The PPP won’t save minority and women-owned businesses - now what?
In response to the ongoing economic shutdown, the federal government has allocated over $700bn to small businesses through two flagship programs, the Economic Injury Disaster Loan (EIDL) and the Paycheck Protection Program (PPP). All being equal, that accounts for $25,000 for every one of the 30 million small businesses in the US. After the first round of PPP loans was analyzed, it came to light that more than 100 publicly listed companies got relief loans of more than $3M each, raising questions about the fate of the businesses who are being excluded: Main Street businesses, particularly women and minority-owned businesses. While the PPP left much to be desired, its shortcomings underscore the need for additional, fairer relief programs and a strong look at alternatives to government small business relief.
Why did the biggest companies get such a large share of relief funding?
While the rollout of the EIDL and PPP programs left much to be desired, their very infrastructure made it difficult for many local businesses to benefit. Many of the issues begin with 1) a frenzied race to apply and 2) in the case of the PPP, its bank-based distribution. The flurry of last-minute changes and the volume of requests made issuing a PPP or EIDL loan a moving target for both borrowers and lenders. As a result, businesses with financial expertise in their corner were better able to adapt to the changing requirements of these programs.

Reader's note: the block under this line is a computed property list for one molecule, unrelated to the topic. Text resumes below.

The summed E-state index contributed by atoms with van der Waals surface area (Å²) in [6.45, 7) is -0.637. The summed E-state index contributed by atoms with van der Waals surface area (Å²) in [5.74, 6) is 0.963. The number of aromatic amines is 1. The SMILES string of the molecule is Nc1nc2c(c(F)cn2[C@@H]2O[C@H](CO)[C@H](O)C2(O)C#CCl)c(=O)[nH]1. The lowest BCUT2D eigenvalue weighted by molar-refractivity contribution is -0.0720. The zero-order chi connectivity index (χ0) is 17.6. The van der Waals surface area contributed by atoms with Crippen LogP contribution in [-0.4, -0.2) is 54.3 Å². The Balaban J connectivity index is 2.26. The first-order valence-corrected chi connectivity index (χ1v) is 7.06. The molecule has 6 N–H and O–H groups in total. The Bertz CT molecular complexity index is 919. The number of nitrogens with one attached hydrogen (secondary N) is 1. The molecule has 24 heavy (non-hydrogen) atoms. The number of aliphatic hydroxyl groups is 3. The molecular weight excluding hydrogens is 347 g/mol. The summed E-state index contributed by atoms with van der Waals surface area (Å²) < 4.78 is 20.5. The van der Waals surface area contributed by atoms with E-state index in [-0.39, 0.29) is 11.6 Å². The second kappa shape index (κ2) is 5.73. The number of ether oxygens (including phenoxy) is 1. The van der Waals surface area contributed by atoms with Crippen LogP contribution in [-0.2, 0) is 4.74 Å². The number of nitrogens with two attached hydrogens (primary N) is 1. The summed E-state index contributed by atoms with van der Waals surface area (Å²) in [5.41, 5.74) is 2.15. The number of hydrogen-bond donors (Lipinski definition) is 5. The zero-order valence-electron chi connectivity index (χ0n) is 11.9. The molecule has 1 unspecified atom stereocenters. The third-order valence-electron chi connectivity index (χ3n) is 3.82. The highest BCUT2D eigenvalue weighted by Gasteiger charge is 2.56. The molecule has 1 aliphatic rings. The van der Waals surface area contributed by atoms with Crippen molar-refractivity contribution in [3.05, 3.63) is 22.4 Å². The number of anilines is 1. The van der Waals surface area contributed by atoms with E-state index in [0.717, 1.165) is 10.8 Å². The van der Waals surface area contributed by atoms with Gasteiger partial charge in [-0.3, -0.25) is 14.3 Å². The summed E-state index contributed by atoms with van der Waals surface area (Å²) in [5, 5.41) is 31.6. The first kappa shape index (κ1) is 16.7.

Second, the PPP’s bank-based rollout made it harder for small businesses to be considered fairly. With funds so limited and the volume of applications much larger than most had anticipated, many banks chose to prioritize business customers that already had a relationship. Still others went further and only agreed to work with businesses with an existing line of credit or outstanding term loan. For many younger or smaller businesses, these relationships just weren’t there. Not only that, but it has also been well documented that large national banks prioritized larger PPP loans which often went to big public companies or chains.
Existing barriers put minority and women-owned businesses at a disadvantage for accessing relief loans
What has been less talked about is the fact that these two factors, the complex, rushed rollout and the bank-based distribution of relief programs, put minority and women-owned businesses at a statistical disadvantage. On April 22nd, CBS News reported that experts estimate that up to 90% of minority and women business owners could be shut out of the Paycheck Protection Program given its underlying requirements.
Ashley Harrington, senior policy counsel at the Center for Responsible Lending, draws a direct correlation between having a banking relationship and having an advantage in the PPP approval process. Unfortunately, because women and minority-owned businesses are less likely to have an established business banking relationship, they were statistically left out of relief efforts. According to a 2018 report from SCORE, 34% of male-owned businesses seek bank financing compared to only 25% of women-owned businesses that seek financing. According to the Federal Reserve, Black and Latino owned businesses were 20% less likely to obtain credit from a large bank, even when controlling for firm characteristics. These persistent inequalities create an unequal playing field in the race for relief funds. As a result, many great minority and women-owned businesses are in a more precarious position than ever before.